Pandemic changing family dynamics

Pandemic changing family dynamics

Pandemic changing family dynamics
Before the pandemic, Rich Ellenson and his boys, shown here in the Redwoods, took frequent excursions around the Bay. Since the shelter in place, the family has been housebound. With both parents working at home, getting everything done became a challenge. Contributed photo.

For Concord resident Richard Ellenson, every day seems like “Groundhog Day,” that popular Bill Murray movie from 1993 that had him reliving the same day over and over.

Many fathers – and mothers– have expressed feelings like that during the coronavirus pandemic, when family dynamics changed suddenly due to work furloughs, school closures and the shelter in place.

Ellenson says he was one of the “lucky ones.” The Crossings resident and his wife usually work from home, caring for their sons, who are 3 and 6. But he says the hardest part of the pandemic was when schools and daycares closed.

“Without the boys off to school for the day meant that we had to balance work demands, home demands and child demands,” he says. “Completing work tasks was suddenly challenged by child-care scheduling and choosing which meetings my wife and I had to attend versus those we could simply listen to while the boys played or practiced a skill.

“My weekdays morphed into weekend days to complete work tasks, making each day of the week be the same,” he says.

A new parenting balance

The Ellensons could be what the Center for Contemporary Families (CCF) calls a “glass half-full” family – one where the father plays a greater role in child care and day-to-day family life during the pandemic.

In a May survey of 1,600 different-sex families nationwide, CCF found that family work at home has increased for many couples. For most of those couples, women are still doing more than their partners. However, the good news is that women’s relative share of the burden is less lopsided than before the pandemic.

On the whole, men have increased the percentage of the housework and child care that they do since the pandemic began. There are two big exceptions, though. Women are doing 70 percent of homeschooling. And among couples where the division of labor was most unequal before the pandemic, women’s absolute and relative share of family work has increased.

But that isn’t cause for dad-bashing and fears that the pandemic has dealt a major blow to hopes for gender equality.

“Our results suggest a more hopeful scenario than those implied by some of the headlines,” says CCF research director Stephanie Coontz, a professor emeritus at Evergreen College in Olympia, Wash. “According to both men and women, men are doing more housework and child care during the pandemic than before it began, leading to more equal sharing of domestic labor.”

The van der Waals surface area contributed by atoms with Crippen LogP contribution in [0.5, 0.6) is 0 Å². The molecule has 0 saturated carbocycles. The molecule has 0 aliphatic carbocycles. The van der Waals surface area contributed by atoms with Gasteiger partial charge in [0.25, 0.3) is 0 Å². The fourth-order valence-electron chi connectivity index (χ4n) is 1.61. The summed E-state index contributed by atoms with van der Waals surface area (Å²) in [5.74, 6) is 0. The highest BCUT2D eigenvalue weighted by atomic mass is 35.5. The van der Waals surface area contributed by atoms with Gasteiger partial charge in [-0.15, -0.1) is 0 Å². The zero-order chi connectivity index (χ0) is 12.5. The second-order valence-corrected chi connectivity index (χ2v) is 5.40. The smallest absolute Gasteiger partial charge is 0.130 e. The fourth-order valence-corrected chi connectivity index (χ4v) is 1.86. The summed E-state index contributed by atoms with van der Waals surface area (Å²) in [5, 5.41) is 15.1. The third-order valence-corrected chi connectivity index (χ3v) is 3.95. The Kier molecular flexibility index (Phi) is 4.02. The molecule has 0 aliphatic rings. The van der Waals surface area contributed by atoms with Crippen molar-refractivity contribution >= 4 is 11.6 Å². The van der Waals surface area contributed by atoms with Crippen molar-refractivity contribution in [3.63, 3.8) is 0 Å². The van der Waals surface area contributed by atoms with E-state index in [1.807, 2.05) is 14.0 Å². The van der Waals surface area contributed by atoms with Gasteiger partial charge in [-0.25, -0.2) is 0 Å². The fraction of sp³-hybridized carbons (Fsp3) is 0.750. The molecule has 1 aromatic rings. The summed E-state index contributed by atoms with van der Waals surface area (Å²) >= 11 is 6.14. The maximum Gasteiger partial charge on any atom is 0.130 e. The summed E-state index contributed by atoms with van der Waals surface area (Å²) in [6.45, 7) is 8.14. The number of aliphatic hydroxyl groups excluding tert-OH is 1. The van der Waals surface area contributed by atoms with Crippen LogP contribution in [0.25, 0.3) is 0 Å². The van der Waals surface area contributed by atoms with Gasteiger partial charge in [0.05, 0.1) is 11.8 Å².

Looking on the bright side

Here are some of the benefits families have found:

While burdens have grown for many families, about 60 percent of respondents reported that their “time in domestic labor has not changed since the beginning of the pandemic, even accounting for helping children with homework.” This may be due to reductions in things like chauffeuring children, scheduling their activities and attending their events – a reminder of how much time parents normally spend on domestic labor outside the household.

Among most couples where the division of tasks changed, it did so in an “egalitarian direction.”

A little more than a month after the start of the pandemic, 41 percent of parents reported sharing housework with their partners – a 15 percent rise over pre-pandemic levels.

Shared child care grew by 11 percent, from about 45 percent to around 56 percent, with small variations depending on the ages of the children.

But those “glass half-empty” families may not be as lucky, says Coontz.

“Men who already participated in housework and child care before the pandemic tended to increase their share of these tasks after,” Coontz says. “But little progress occurred among couples where men started out less involved. And even the more egalitarian couples did not make the same progress when it came to dividing the novel tasks of homeschooling that the pandemic added to many families’ daily schedules.”

Maintaining the marriage

With the pandemic and shelter in place, another issue families face is too much togetherness. And that can strain the primary relationship: the marriage, says Concord-based family therapist Thomas J. Martin.

“A lot of couples are just being pragmatic right now, and there isn’t a lot of relationship-building going on,” he says. “Also, there is a lot of forced intimacy, and one partner, who may not be used to seeing a different side of the other partner, may be surprised and in some cases, disappointed.”

He urges couples to try to enhance this time together, rather than resent it.

“It doesn’t help to say, ‘I wish my partner was different,’ ” he says. “This is a time to learn acceptance of the other partner.

“Make sure that both parents have some ‘me time’ during the day to recharge,” he adds. “Recognizing that it’s not selfish to take time to feel stronger is a very healthy step.”

Ellenson is one of those fathers who will take that advice.

“My father’s sage advice was in his actions … caring for those around you, being affected and showing that it’s okay to cry. That was his superpower.”

The changes in the family due to the pandemic may stick around, Coontz says. “The good news, when you combine these findings with other studies on the long-term effect of paternity leave, split shifts and work from home, is that once men begin to see and participate in the invisible labor they used to be able to ignore, most of them step up their game.”